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UNITED STATES: Foreign Policy under George W. Bush

Diplomatic correspondence is super secret. It will be fascinating, when they finally become available, to read their reports on a speech given by Jesse Helms, chairman of the Senate Foreign Relations Committee, to the conservative American Enterprise Institute, The audience gave him a standing ovation, but the diplomats must have expressed different degrees of concern.

Helms' tone was triumphalist. He boasted that the Republicans would control the Presidency and both houses of Congress, not mentioning that the tie in the Senate would require the vote of the Vice-President to break it and that in the House the Republican majority was seven. He thanked the Cuban Americans who ensured the victory in Florida which gave George W. Bush the presidency. He made no reference to the odd circumstances of that victory and showed no embarrassment over it. His references to the Clinton administration were harsh.

His address fell into two parts: religious and military. He damned AID and vowed virtually to abolish that agency, while he had high praise for religious organizations as exemplars of compassionate conservatism, singling out Samaritan's Purse, based in his own state of North Carolina and directed by Franklin Graham, son of Billy Graham. He described its humanitarian work in places like the Sudan. He stressed that these faith-based operations do not receive a cent of government aid and cost the tax-payer nothing. However, Helms plans to create an International Aid Foundation, which apparently would receive government aid. It looked as though the plan was part of a deal with the Christian right.

In the military area he spoke of strengthening the US armed might and of developing a star wars program, even thought that would mean repudiating the ABM treaty. He made no reference to the feasibility of the program and brushed aside objections from other powers. He showed no desire to be conciliatory with Russia, and he was particularly hard on Castro's Cuba, vowing to strengthen the Helms-Burton embargo and enforce the 1998 Cuba Solidarity Act.. Quoting the remark that, like a cat, Castro's regime has nine lives, but predicted that it was coming to the end of its ninth life and that President Bush would go to Cuba for the inauguration of the first freely-elected president. It was not clear if he meant that the US would actively promote the downfall of Castro.

He spoke warmly of Mexico's President Fox (who incidentally as the backing of the Catholic Church). The implication was that the US would support a military campaign by him against the Zapatistas in Chiapas. It is probable that the attempts by Fox to open a dialog with them are intended to show that the government had made all the concessions, so that failure to reach an agreement would be due to the intransigeance of the Zapatistas, and that therefore military action was necessary. It seemed obvious that the US will support military action in Colombia and push Plan Colombia.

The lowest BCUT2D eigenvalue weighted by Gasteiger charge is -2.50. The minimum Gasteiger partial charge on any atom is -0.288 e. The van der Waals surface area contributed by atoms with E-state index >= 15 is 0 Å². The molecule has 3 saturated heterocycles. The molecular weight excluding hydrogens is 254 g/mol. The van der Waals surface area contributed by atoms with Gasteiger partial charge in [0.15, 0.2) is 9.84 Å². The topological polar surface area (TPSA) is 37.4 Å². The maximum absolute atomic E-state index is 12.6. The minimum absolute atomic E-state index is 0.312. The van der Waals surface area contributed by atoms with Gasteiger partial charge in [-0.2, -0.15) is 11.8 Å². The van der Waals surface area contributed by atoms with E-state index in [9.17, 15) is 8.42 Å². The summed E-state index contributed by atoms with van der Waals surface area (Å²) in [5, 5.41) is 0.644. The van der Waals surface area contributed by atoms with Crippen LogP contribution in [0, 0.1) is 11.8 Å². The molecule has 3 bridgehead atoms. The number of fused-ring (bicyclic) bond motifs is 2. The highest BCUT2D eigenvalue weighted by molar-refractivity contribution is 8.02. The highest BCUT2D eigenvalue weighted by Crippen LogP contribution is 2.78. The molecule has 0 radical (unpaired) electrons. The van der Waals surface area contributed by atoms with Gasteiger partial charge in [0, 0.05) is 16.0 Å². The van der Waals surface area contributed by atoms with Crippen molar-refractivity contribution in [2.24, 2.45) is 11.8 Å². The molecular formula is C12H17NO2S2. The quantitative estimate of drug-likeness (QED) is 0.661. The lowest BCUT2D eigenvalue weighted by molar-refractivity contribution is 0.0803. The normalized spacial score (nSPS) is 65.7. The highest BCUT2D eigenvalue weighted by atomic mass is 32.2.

Helms vowed to give Taiwan modern military equipment to defend itself against the threat from mainland China. He made no reference to the improvement in the relations between the two Chinas or to the harsh response which his plan might evoke in China. He showed little concern over the reaction of other countries to his plans, and obviously felt that the US could go it alone with no concern for niceties. He damned Clinton for having signed the treaty establishing the International Criminal Court and vowed that it would be dead on arrival when it reached the Senate for confirmation.

He avoided specifics, especially regarding the Middle East. Partly because Joe Lieberman was the Democratic candidate for the vice.presidency, Jews generally voted the Democratic ticket, whereas the majority of Muslims voted for Bush, In addition to the obvious deal with the Christian right, Helms' praise for Pope John Paul II was an appeal to the Catholic community. Backed by the Christians and the Muslims, Helms and the Bush administration might push for the internationalization of Jerusalem, giving equal rights to Muslims, Christians and Jews. This appears to be the only way to bring fairness and peace to the area, and so deserves strong support.

In general, however, Helms showed little awareness of or sensitivity to the complexity of the world scene, and this appears to be true of the Bush team generally. The danger is that the US may blunder into a situation from which it would be difficult to extricate itself. Helms made some patronizing references to Joe Biden, the ranking Democrat on the Foreign Relations Committee, who seems like a pussy. The Senate has a Foreign Relations Committee, the House and International Relations Committee. "Foreign" sounds more menacing that "International". Helms must approve of the choice of words.

Ronald Hilton - 1/14/01